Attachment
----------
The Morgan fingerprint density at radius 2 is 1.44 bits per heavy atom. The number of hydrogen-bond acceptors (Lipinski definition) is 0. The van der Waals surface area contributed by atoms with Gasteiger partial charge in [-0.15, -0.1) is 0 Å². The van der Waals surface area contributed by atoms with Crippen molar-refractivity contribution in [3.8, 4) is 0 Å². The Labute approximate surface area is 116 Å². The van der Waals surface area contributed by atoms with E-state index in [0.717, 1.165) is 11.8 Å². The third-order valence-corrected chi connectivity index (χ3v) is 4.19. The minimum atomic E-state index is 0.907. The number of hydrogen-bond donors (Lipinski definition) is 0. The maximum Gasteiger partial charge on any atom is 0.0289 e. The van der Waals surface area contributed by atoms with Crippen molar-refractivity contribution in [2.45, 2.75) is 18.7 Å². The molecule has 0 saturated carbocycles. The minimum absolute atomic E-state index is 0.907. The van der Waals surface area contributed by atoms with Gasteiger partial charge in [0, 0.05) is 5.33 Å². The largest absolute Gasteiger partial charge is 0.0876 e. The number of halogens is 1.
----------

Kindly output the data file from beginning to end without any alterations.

The Morgan fingerprint density at radius 2 is 1.44 bits per heavy atom. The number of hydrogen-bond acceptors (Lipinski definition) is 0. The van der Waals surface area contributed by atoms with Gasteiger partial charge in [-0.15, -0.1) is 0 Å². The van der Waals surface area contributed by atoms with Crippen molar-refractivity contribution in [3.8, 4) is 0 Å². The Labute approximate surface area is 116 Å². The van der Waals surface area contributed by atoms with E-state index in [0.717, 1.165) is 11.8 Å². The third-order valence-corrected chi connectivity index (χ3v) is 4.19. The minimum atomic E-state index is 0.907. The number of hydrogen-bond donors (Lipinski definition) is 0. The maximum Gasteiger partial charge on any atom is 0.0289 e. The van der Waals surface area contributed by atoms with Crippen molar-refractivity contribution in [2.45, 2.75) is 18.7 Å². The molecule has 0 saturated carbocycles. The minimum absolute atomic E-state index is 0.907. The van der Waals surface area contributed by atoms with Gasteiger partial charge in [0, 0.05) is 5.33 Å². The largest absolute Gasteiger partial charge is 0.0876 e. The number of halogens is 1.